Before the Hume Highway bypassed Goulburn in 1992, 23,000 cars travelled through the city each day. After the bypass opened, hospitality and service businesses closed as predicted. Against the odds, one service station in town increased its turnover. Anyone who needed jumper leads, a new fan belt or tyres in that era would go to Parlett’s.
Chris Parlett recalls the service station was one of the few in town offering driveway service for a procession of regular customers.
“To keep them as regular customers you gave them an account,” he says. “You had the doctor, his wife, and their kids, you sold fuel for all their cars, you serviced their cars, you put tyres on their cars because they knew they could come in and you would provide the service.
“The self-serves [stations] – which mainly catered to travellers who were no longer coming through – a lot of them folded. We picked up a share of whatever regulars they had.”
Seven days a week, Parlett’s would open from 6.30 am to 7 pm, and until 8 pm on Fridays. On a roster, they worked long hours on icy cold concrete through Goulburn’s weather extremes.
Chris and his brother Steve’s hands-on customer service was straight out of their father’s copybook. Bruce Parlett was a navy seaman who served in World War II on Corvette-class destroyers, and survived after two of them were sunk.
In 1946, after WWII, he caught a train from Sydney to Goulburn. His stepfather offered him a job with an old mate who owned a garage and bus company on the site of the current Goulburn Power Centre. When that man became too ill to continue, Bruce bought him out.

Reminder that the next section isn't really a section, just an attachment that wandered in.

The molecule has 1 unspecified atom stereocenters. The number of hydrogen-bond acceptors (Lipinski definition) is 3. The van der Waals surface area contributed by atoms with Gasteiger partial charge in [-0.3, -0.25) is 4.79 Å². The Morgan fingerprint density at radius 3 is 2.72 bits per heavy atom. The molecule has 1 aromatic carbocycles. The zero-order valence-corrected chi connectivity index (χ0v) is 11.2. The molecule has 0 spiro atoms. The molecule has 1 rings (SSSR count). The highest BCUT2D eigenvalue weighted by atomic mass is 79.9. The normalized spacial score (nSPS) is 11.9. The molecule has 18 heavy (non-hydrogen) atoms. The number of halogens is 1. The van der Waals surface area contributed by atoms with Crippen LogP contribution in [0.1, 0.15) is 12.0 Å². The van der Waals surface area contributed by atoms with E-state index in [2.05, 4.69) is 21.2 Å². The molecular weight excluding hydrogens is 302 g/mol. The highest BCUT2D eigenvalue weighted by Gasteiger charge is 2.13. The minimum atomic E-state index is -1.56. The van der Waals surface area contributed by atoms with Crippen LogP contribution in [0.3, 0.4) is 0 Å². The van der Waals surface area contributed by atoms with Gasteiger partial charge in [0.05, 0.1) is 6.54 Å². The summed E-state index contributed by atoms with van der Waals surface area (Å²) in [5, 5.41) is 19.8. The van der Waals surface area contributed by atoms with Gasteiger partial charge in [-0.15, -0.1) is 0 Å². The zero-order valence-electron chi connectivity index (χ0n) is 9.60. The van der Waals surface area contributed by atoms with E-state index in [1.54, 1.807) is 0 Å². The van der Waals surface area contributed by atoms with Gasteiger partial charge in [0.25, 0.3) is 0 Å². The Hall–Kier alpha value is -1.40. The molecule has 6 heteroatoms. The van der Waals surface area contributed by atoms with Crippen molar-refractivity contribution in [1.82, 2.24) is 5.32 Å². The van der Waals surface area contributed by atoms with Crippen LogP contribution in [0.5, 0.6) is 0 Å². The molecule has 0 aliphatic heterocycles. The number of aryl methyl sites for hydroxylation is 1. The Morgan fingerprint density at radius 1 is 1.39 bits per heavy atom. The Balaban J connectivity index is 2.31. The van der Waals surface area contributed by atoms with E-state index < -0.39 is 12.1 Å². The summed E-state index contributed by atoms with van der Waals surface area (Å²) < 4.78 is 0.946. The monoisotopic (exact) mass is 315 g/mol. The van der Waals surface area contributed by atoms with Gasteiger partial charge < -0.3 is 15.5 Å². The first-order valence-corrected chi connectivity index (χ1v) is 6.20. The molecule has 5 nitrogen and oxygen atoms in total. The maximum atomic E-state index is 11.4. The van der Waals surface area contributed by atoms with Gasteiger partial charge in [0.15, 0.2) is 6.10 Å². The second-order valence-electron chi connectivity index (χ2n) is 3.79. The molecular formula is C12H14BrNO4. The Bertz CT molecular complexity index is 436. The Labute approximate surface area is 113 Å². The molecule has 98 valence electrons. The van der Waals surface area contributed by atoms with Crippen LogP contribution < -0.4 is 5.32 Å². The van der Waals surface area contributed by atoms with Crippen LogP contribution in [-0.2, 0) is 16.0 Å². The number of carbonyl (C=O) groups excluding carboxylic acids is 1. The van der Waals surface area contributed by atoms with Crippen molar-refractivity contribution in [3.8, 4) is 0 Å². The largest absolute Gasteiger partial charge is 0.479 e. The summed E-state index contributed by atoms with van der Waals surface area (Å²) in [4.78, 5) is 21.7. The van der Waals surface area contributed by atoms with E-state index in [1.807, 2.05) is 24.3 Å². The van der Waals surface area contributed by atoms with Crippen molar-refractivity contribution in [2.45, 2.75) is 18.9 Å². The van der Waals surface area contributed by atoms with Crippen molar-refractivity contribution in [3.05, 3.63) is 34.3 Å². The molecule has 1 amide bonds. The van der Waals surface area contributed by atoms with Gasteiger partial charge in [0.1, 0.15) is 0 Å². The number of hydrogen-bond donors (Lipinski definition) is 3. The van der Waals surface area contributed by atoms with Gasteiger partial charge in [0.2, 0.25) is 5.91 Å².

Chris remembers as a toddler, his mother, Jeanette, cooking dinner in an electric frying pan, and taking the pan with warm food to the service station for Bruce to eat. Bruce’s younger brother, Jim, joined the business, and in about 1958 the garage moved to the corner of Bourke Street and Clinton Street. A few years later, another brother, Alex, joined them.
They were hands-on in business for 38 years, adding a tyre retread service to the garage.
When he finished school, Chris finished an apprenticeship panel-beating course at Lowe’s Garage on Auburn Street, then left for a smash repairs workshop in Canberra.
He met his wife, Anne, in Canberra, married and in 1984 returned to Goulburn to work for his father.
Meanwhile, Steve became a plant mechanic with the Department of Main Roads on Robinson Street. He married Vicki and later worked in Lee Roebuck’s motorbike shop.
When Alex and Jim retired from the business, Chris, Steve and Bruce bought the Mobil service station from Keith and Helen Harvey. Bruce worked hard into his 70s, called himself the standby mechanic and showed by example how to overcome tough times.
Chris says the family and staff were multiskilled.
“Just about everyone who worked with us could do everything – driveway attendants could fix a puncture or put in a set of brake pads, or a new set of spark plugs,” he says.
Years ago, Chris put down some hot chips he was eating for lunch to complete an urgent car registration inspection, only to find the man who had asked him to drop everything and do it, was eating his chips. He still laughs about it.
Overall, he says Goulburn is full of genuinely good people such as grazier’s wife Fay Peden.
“Every time we did a little favour for her, she baked a homemade cake and would bring it in.”
Tired of dealing with oil companies, they sold the service station in 2004 and for a few years owned the Goulburn Power Centre next door.
In retirement, Chris and Steve work together on classic and competition motorbikes.
“I’m so lucky with Steve,” he says. “As well as being my brother, he is also my best mate and we have very similar interests.”
Original Article published by John Thistleton on The RiotACT.